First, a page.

In the recent past, Africa has tapped into entrepreneurship as the solution to the problems that the Continent faces.
Arguments supporting the idea that entrepreneurs can ignite economic growth in Africa have become prevalent.
Kenya is widely recognized as a leader in promoting innovation and entrepreneurship. This has led to Kenya becoming known as the ‘Silicon Valley’ of Africa.
It is widely believed that the government is promoting entrepreneurship as an alternative to formal employment for the youth. The result is that we are seeing many more young people being interested in entrepreneurship, with formal employment taking a back seat as a possible option for careers.
The high levels of unemployment in Kenya and Africa in general, have supported the drive by many young people towards entrepreneurship.
So could we have hit the jackpot? Could entrepreneurship be the long awaited solution to Africa’s problems? Are we on the right track by making entrepreneurship a key part of Africa’s economies?
A couple of weeks ago, some of the Lapid Leaders got into a heated debate that attempted to answer these questions. We talked to various entrepreneurs to evaluate the various theories that were being floated in this debate.
The end result was that we had an answer to these questions; a yes and no, entrepreneurship could be the jackpot but in the current state it definitely is not.
We are currently reading a highly acclaimed book, ‘The Lean Startup’ by Eric Ries. Many of the points raised by Eric support the answers we came up with after the debate; that entrepreneurship could be the answer but it could also easily be that it’s not.
Eric begins the book by busting several prevalent myths. Some of the myths he talks about extensively, are around what causes a startup to fail.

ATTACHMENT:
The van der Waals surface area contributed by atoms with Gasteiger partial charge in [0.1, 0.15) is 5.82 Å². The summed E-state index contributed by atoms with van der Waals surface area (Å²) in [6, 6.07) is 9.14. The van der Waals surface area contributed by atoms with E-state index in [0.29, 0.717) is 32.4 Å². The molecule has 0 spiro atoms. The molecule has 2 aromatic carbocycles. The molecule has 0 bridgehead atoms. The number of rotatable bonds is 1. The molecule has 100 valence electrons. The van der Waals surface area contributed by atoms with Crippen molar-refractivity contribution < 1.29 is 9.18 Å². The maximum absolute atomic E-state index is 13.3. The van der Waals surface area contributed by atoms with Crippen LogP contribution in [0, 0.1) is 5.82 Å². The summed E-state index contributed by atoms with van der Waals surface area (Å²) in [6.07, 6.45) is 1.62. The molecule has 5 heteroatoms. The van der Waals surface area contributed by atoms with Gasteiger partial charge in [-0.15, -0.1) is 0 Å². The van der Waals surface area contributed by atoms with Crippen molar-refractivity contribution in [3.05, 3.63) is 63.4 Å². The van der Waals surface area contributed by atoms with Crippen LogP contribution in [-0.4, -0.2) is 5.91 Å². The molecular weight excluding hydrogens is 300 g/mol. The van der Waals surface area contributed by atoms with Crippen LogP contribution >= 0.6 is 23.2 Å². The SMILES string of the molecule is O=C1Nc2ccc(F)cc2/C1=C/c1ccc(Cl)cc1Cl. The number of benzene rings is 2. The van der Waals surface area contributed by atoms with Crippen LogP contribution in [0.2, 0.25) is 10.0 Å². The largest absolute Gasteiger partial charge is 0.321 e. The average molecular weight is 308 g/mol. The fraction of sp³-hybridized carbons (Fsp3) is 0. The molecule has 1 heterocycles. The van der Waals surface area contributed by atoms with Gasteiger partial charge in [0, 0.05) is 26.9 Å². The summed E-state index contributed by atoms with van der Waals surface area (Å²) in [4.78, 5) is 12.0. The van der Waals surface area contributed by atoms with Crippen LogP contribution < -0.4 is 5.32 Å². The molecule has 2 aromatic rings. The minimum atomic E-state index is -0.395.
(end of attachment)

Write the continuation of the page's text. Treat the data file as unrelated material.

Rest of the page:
He shares the thoughts he had after his first startup failed, “It wasn’t supposed to turn out that way. In magazines and newspapers, in blockbuster movies and on countless blogs, we hear the mantra of the successful entrepreneurs: through determination, brilliance, great timing and above all, a great product, you too can become a great entrepreneur. There is a mythmaking industry hard at work to sell us that story, but I have come to believe that the story is false…”
Eric goes ahead to elaborate why this is a myth. He says, “Entrepreneurship is a kind of management. No you didn’t read that wrong. Lately it seems that one is cool, innovative and exciting and the other is dull, serious, and bland. It is time to look past these preconceptions.”
We believe that this statement is the reason that entrepreneurship as it currently is being practiced in Africa, is not the solution. If the current practices continue, we will inevitably get to a time when entrepreneurship will be considered to have been a failed ‘experiment’.
Unfortunately the problem is not entrepreneurship itself; the problem is that ‘the real’ entrepreneurship is a kind of management, and yet we are telling young people to become entrepreneurs but not teaching them to be managers.
The lean startup principles are about sustainable businesses, which what management is all about. They advocate running frequent experiments, building measuring and learning.
These are all management principles. This may explain why many entrepreneurs who have been involved in formal employment in the past, often make better entrepreneurs.
Unfortunately the mindset among many young people who take up entrepreneurship immediately after college term these processes as boring. This could easily result in the failure of more startups in Africa than is necessary.
The Lapid Leaders Entrepreneurship Experience was developed by people with a background in Management Consulting. The result is that the Experience focuses on building businesses using some of the principles outlined in the Lean Startup Model.
As a result, the Experience is a combination of Leadership Experience and Entrepreneurship Experience.
We believe that great enterprises are only build by people with leadership and management experience. The Experience therefore focuses on building the Lapid Entrepreneurs into individuals who measure progress, individuals who set up milestones and most importantly individuals who know how to prioritize; all of which are management principles that have made the Lean Startup Movement very successful.
Kenyans might have the same level of skill (if not more) as any other country that has succeeded in developing the startups environment.
However, for many of us, a prevalent culture of indiscipline and the absence of management skills robs us of our competitive advantage.